He shot the Jews who jumped from the windows to escape the flames. And then he says, “‘In the long nights while I have been waiting for death, time and time again I have longed to talk about it to a Jew and beg forgiveness from him. I know that what I am asking is almost too much for you, but without your answer I cannot die in peace’” (Wiesenthal 54).Only I didn’t know whether there were any Jews left. In response, Wiesenthal leaves the room in silence.
First is while he is listening to the SS man’s confession.
Wiesenthal remains silent throughout the gruesome tale, wanting to be anywhere but there at his bedside, but he still treats the soldier as a human.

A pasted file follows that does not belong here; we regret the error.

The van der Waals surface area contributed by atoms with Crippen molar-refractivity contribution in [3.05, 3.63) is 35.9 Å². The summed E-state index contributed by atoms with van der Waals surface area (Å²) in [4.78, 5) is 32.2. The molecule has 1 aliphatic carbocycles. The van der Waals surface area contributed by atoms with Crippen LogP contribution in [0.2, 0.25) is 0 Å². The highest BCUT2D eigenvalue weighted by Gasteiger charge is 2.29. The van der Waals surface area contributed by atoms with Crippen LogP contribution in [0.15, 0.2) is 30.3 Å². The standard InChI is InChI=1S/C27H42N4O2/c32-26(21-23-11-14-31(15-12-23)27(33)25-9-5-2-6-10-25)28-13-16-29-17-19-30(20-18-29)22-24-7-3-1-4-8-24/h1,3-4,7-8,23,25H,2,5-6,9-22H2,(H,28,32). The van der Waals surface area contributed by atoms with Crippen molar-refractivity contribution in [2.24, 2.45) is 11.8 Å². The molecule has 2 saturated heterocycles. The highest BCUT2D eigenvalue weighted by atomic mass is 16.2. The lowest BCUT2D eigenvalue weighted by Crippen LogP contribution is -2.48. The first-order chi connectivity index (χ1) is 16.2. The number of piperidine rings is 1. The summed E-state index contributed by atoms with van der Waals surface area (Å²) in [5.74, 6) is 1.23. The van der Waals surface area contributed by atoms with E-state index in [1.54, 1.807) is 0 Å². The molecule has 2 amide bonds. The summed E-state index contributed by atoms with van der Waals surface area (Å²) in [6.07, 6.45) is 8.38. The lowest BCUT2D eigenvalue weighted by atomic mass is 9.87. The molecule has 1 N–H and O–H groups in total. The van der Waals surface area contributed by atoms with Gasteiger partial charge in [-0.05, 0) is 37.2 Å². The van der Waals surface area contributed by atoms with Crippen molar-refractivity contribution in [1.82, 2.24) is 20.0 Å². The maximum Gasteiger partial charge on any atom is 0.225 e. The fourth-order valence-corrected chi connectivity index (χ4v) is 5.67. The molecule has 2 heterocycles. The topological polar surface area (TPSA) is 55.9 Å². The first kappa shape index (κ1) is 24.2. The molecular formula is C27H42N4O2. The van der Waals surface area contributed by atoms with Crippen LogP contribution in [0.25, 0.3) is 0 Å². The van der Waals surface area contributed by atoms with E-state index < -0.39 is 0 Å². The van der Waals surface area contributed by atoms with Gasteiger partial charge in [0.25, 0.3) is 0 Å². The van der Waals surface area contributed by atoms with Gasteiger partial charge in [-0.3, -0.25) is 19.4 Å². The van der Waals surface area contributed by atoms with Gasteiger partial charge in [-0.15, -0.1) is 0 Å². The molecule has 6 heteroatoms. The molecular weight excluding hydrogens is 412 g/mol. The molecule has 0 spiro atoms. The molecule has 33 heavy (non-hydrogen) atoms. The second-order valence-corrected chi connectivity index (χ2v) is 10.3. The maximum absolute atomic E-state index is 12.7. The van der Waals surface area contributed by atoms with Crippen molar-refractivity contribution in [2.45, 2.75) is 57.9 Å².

The rest of the book is a collection of essays from people of various religious backgrounds on whether anyone has the right to forgive crimes that did not personally happen to them.
The overwhelming response is “no.” Only the person(s) directly offended have the right to grant forgiveness.
The SS man asks Wiesenthal to forgive him not only as an individual, but in the name of the Jews who burned in that house.
Perhaps he is asking for Wiesenthal to forgive in the name of all Jews who were affected by the Holocaust.
Each day he wakes, he knows that it could be his last.
One day his barrack is taken to his old school, which had been converted into a hospital for wounded Nazi soldiers, to do work on the grounds.
A scene where neither can atone for nor forgive the sins because both have nothing left to give.
Wiesenthal’s silence also is a humane gesture, especially in two parts of the book.